2016 Mitsubishi Outlander SEL S-AWC Review

Mitsubishi Outlander
Based 1-5
4.1 GOOD
Pros
  • Interior Quality
  • 3rd Row Seating
  • Optional Safety Features
Cons
  • Engine Power
  • No Sliding 2nd Row

Three-Row seating in an SUV for under $30,000? Not possible you say? Mitsubishi Outlander pulls it off and it even includes all-wheel-drive. This weekend we drove the newly revised 2016 Mitsubishi Outlander SUV. It’s a vehicle for growing families who need that third row for the kids and their friends.

Is it the best vehicle out there for the money? We checked into it further to see if it’s a good fit for you.

What’s New 

The 2016 Outlander gets updated exterior styling with new wheels plus new front and rear fascias to go with it. It also gets LED running lights and taillights. There’s also a revised navigation interface and a more user-friendly folding process for the second-row seat. Finally, a new mid-range SEL trim level debuts – the one we tested this weekend for you.

Features & Options

The 2016 Mitsubishi Outlander SEL S-AWC ($26,995) comes with black roof rails, gloss-black interior trim, leather upholstery, and a power driver seat. The SEL Touring Package ($5,250) throws in navigation, automatic headlights, rain-sensing wipers, power liftgate, windshield wiper deicer, power sunroof, and Rockford premium sound. Safety features include adaptive cruise control, lane-departure warning, and a forward collision mitigation system with automatic braking. It also comes with power-folding side mirrors and Sirius Radio (3 month subscription).

Interior Highlights

The interior of the new Outlander is now on par with the competition and gets no less than 31 improvements according to Mitsubishi. It features upgraded door glass and windshield, improved door sealing, and more insulation for a quitter ride. We like the refreshingly straightforward instrument panel that doesn’t have a lot of buttons to confuse the driver. The cabin feels roomier than the competition even though it’s about the same size

The interior doesn’t grab you until your eyes pop out, yet it’s warm, accommodating, and highly functional for a family. It does get improved materials throughout with new fabrics, contrasting stitching, and plenty of soft touch surfaces. There’s of course three rows that give families extra room for hauling kids, gear, and friends to the soccer field. The second row is also roomy enough for hauling teens and adults. Move to the third row, and you can haul the smaller kids. The second row easily folds flat for a large cargo area, and there’s a small storage compartment in the floor, good for hiding valuables out of sight.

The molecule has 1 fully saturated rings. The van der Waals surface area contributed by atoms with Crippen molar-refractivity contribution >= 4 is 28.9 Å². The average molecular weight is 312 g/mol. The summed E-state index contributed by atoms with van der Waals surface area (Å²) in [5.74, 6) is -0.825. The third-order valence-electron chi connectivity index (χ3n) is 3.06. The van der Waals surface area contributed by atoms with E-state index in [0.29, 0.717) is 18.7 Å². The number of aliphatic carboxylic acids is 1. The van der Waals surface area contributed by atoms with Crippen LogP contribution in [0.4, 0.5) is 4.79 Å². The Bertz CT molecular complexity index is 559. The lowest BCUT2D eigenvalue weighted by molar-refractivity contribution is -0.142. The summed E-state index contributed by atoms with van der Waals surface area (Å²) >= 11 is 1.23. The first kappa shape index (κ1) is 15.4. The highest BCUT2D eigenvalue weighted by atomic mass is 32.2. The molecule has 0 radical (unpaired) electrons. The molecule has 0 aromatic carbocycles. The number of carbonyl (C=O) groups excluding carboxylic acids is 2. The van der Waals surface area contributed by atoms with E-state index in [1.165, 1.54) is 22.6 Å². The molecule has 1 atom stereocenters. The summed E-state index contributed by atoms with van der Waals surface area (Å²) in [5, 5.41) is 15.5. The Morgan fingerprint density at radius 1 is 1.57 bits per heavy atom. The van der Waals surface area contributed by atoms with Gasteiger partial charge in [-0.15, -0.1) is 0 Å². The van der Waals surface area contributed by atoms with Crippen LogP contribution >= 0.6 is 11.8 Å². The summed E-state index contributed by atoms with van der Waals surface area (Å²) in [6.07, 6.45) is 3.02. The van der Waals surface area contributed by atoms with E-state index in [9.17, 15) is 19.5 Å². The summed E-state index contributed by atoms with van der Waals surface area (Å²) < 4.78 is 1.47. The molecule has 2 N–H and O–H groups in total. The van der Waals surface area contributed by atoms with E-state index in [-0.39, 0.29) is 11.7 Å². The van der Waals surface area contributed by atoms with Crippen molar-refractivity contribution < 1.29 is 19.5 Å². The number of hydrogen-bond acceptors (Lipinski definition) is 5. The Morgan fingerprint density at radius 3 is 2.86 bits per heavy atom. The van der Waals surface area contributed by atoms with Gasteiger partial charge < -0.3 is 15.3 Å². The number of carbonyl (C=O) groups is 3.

Engine & Fuel Mileage Specs

The new trim Outlander SEL is powered by a capable 2.4-liter four-cylinder engine that generates 166 horsepower and 162 pound-feet of torque. It comes mated to a continuously variable automatic transmission (CVT) that powers all four wheels. Fuel mileage estimates according to the EPA are 24/29 city/highway and 26 combined mpg on this all-wheel-drive model.

Driving Dynamics

Mitsubishi Outlander SEL is an undemanding crossover that’s quiet, comfortable, and well-mannered on the open road. It can seem a bit soft and detached from the driver but you aren’t buying a $55,000 BMW X5 with 445 horsepower. The 2.4-liter coupled with the CVT is designed for fuel economy and won’t give you unlimited power going uphill. We pushed it hard going up I-70 at 9,000 feet elevation and it held it’s own while hauling two people. Add a full compliment of kids and gear and it will struggle, however. If you drive in the city, which most families will, it will supply your needs well. 

The additional sound insulation makes the Mitsubishi Outlander one of the quietest in its class too.

Families who want the security of all-wheel-drive will benefit from Mitsubishi’s many years of rally racing where they perfected the system. The system is called S-AWC, which sends the optimum torque split in every situation, including when just one wheel is on ice. We were able to test the SEL on snow-covered roads in the mountains and we felt confident in the Outlander’s ability to get us anywhere safe and secure.

Even though the optional electronic safety lane-departure warning is a bit annoying, it worked almost too well as we traveled the two-lane mountain roads.

It also features a forward collision mitigation system that notifies the driver if you are following a vehicle too close. If the driver fails to react, it automatically applies the brakes to reduce the severity of an impact.

Conclusion

If you need an affordable seven-seat family crossover, the Mitsubishi Outlander SEL gives you a good bang for the buck. If you don’t want all the additional safety features, you can keep this 3-row SUV well under $30,000 making it a good value proposition for growing families. If you need all-wheel-drive, Mitsubishi has one of the best.

*Denis Flierl has invested over 25 years in the automotive industry in a variety of roles. Follow his work on Twitter: @CarReviewGuy

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2016 Mitsubishi Outlander Gallery

*Mitsubishi Outlander GT & SE Trim Levels Shown 

About The Author

Denis Flierl has over twenty five years combined auto industry and automotive journalism experience that he brings to Automoblog readers. Over the thirteen years that he owned an automotive business, he worked directly with every major car brand in the auto industry and became familiar with all makes and models of cars. His passion for cars led him to spend the last twelve years in automotive journalism where he brings all that experience to his readers as he writes about the auto industry and the latest test cars he drives.

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